The next phase of the EMS Acute Stroke Care Toolkit, which has been funded for 2 years starting in 2009, will include a toolkit usability study that will gather input from EMS managers, evaluate the effectiveness of the toolkit for incremental improvement, and implement the toolkit in South Carolina and West Virginia, which have recently started using PreMIS. CDC is also working in North Carolina with the EMSPIC and the Coverdell Stroke Registry for hospitals to link EMS and hospital data sets so that patient outcomes can be assessed across the spectrum of care. This effort involves linking the patient records in the 2 databases and evaluating EMS protocols with respect to emergency care and hospital care. Plans also include a version of the toolkit that could be used by other states and local EMS systems that use the NEMSIS standard.

An EMS Acute Stroke Care Toolkit with real data (blinded to patient and EMS system identity) is available at www.emspic.org/?q=node/27. Additional information on this and other EMS toolkit projects and the EMSPIC is available at www.emspic.org.

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Author Information

Corresponding Author: Ishmael Williams, Epidemiology and Surveillance Branch, Division for Heart Disease and Stroke Prevention, National Center for Chronic Disease Prevention and Health Promotion, Centers for Disease Control and Prevention, Mail Stop K-47, 4770 Buford Hwy, NE, Atlanta, GA 30341-3717. Telephone: 770-488-8060. E-mail: Ishmael.Williams@cdc.hhs.gov.

Author Affiliations: Greg Mears, Jenny Wilson, University of North Carolina at Chapel Hill, Chapel Hill, North Carolina; Cindy Raisor, EMS Performance LLC, Chapel Hill, North Carolina.

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References

  1. American Heart Association. Heart and stroke statistics — 2007 update at-a-glance. Dallas (TX): American Heart Association; 2007. http://www.americanheart.org/downloadable/heart/ 1166712318459HS_StatsInsideText.pdf. Accessed February 26, 2008.
  2. Centers for Disease Control and Prevention. State-specific mortality from stroke and distribution of place of death — United States, 1999. MMWR Morb Mortal Wkly Rep 2002:51(20);429-33.
  3. Centers for Disease Control and Prevention. Place of death after stroke — United States, 1999-2002. MMWR Morb Mortal Wkly Rep 2006;55(19):529-32.
  4. Reeves MJ, Arora S, Broderick JP, Frankel M, Heinrich JP, Hickenbottom S, et al. Acute stroke care in the US: results from four pilot prototypes of the Paul Coverdell National Acute Stroke Registry. [Published erratum in: Stroke 2005;36(8):1820]. Stroke 2005;36(6):1232-40.
  5. Smith MA, Doliszny KM, Shahar E, McGovern PG, Arnett DK, Luepker RV. Delayed hospital arrival for acute stroke: the Minnesota Stroke Survey. Ann Intern Med 1998;129(3):190-6.
  6. Rosamond WD, Gorton RA, Hinn AR, Hohenhaus SM, Morris DL. Rapid response to stroke symptoms: the Delay in Accessing Stroke Healthcare (DASH) study. Acad Emerg Med 1998;5(1):45-51.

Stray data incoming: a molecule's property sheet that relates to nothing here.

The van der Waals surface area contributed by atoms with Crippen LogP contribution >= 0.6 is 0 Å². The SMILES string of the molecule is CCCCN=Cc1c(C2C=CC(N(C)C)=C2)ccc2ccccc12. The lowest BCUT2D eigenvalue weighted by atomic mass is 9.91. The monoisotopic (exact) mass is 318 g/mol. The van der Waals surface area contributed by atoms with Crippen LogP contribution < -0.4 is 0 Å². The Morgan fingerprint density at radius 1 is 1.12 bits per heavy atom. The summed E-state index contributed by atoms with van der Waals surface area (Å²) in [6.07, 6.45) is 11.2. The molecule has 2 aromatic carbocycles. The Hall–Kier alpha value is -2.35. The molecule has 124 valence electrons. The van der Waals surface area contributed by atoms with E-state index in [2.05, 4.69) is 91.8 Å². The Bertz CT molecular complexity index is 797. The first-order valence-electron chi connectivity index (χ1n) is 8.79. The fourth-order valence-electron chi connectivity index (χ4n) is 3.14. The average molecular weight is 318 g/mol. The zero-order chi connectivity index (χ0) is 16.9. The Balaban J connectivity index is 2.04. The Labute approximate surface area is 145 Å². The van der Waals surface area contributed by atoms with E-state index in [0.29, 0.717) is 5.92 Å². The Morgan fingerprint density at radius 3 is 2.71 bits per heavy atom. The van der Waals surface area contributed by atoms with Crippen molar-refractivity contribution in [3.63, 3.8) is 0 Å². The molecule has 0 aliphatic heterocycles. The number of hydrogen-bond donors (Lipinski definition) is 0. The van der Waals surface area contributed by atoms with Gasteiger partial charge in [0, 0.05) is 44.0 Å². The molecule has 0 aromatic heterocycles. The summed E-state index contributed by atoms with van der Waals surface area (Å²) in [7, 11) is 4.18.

7. Morris DL, Rosamond W, Madden K, Schultz C, Hamilton S. Prehospital and emergency department delays after acute stroke: the Genentech Stroke Presentation Survey. Stroke 2000;31(11):2585-90.
  8. Schroeder EB, Rosamond WD, Morris DL, Evenson KR, Hinn AR. Determinants of use of emergency medical services in a population with stroke symptoms: the Second Delay in Accessing Stroke Healthcare (DASH II) Study. Stroke 2000;31(11):2591-6.
  9. Brice J, Murdock M, Acker III J. The stroke rapid response project: an interim report. Stroke Clinical Updates 2006;16(4). http://www.stroke.org/site/DocServer/ SRR_SCU_ FINAL_forweb.pdf?docID=2501. Accessed February 3, 2008.
  10. Institute of Medicine. Crossing the quality chasm: a new health system for the 21st century. Washington (DC): National Academies Press; 2001.
  11. Institute of Medicine. The future of emergency care in the United States health system. Washington (DC): National Academies Press; 2006.
  12. Alberts MJ, Hademenos G, Latchaw RE, Jagoda A, Marler JR, Mayberg MR, et al. Recommendations for the establishment of primary stroke centers. Brain Attack Coalition. JAMA 2000;283(23):3102-9.
  13. Alberts MJ, Latchaw RE, Selman WR, Shephard T, Hadley MN, Brass LM, et al. Recommendations for comprehensive stroke centers: a consensus statement from the Brain Attack Coalition. Stroke 2005:36(7)1597-616.
  14. National Institute of Health. Improving the chain of recovery for acute stroke in your community: task force reports. Bethesda (MD): National Institute of Health; 2003. http://www.ninds.nih.gov/news_and_events/proceedings/ acute_stroke_workshop.pdf. Accessed December 22, 2004.
  15. Adams R, Acker J, Alberts M, Andrews L, Atkinson R, Fenelon K, et al. Recommendations for improving the quality of care through stroke centers and systems: an examination of stroke center identification options: multidisciplinary consensus recommendations from the Advisory Working Group on Stroke Center Identification Options of the American Stroke Association. Stroke 2002;33(1):e1-7.
  16. Schwamm LH, Pancioli A, Acker JE 3rd, Goldstein LB, Zorowitz RD, Shephard TJ, et al. Recommendations for the establishment of stroke systems of care: recommendations from the American Stroke Association's Task Force on the Development of Stroke Systems. Stroke 2005;36(3):690-703.
  17. Pancioli A, Cantwell L, Crocco T, Eckstein M, Jauch E, Larrabee H, et al. Stroke journal report 9/24/2007. Communities play critical role in emergency stroke care, panel says. Dallas (TX): American Heart Association; 2007. http://www.americanheart.org/presenter.jhtml?identifier=3050687. Accessed February 25, 2008.
  18. EMS implementation guide: agenda for the future. Washington (DC): National Highway Traffic and Safety Administration; 1996. http://www.nhtsa.dot.gov/people/injury/ems/ agenda/index.html. Accessed February 27, 2008.
  19. A public health action plan to prevent heart disease and stroke. Atlanta (GA): US Department of Health and Human Services, Centers for Disease Control and Prevention; 2003.
  20. National EMS Information System (NEMSIS) Technical Assistance Center. States and territory information. Salt Lake City (UT): Intermountain Injury Control Research Center; 2005. http://www.nemsis.org/support/stateProgressReports/index.html. Accessed February 25, 2008.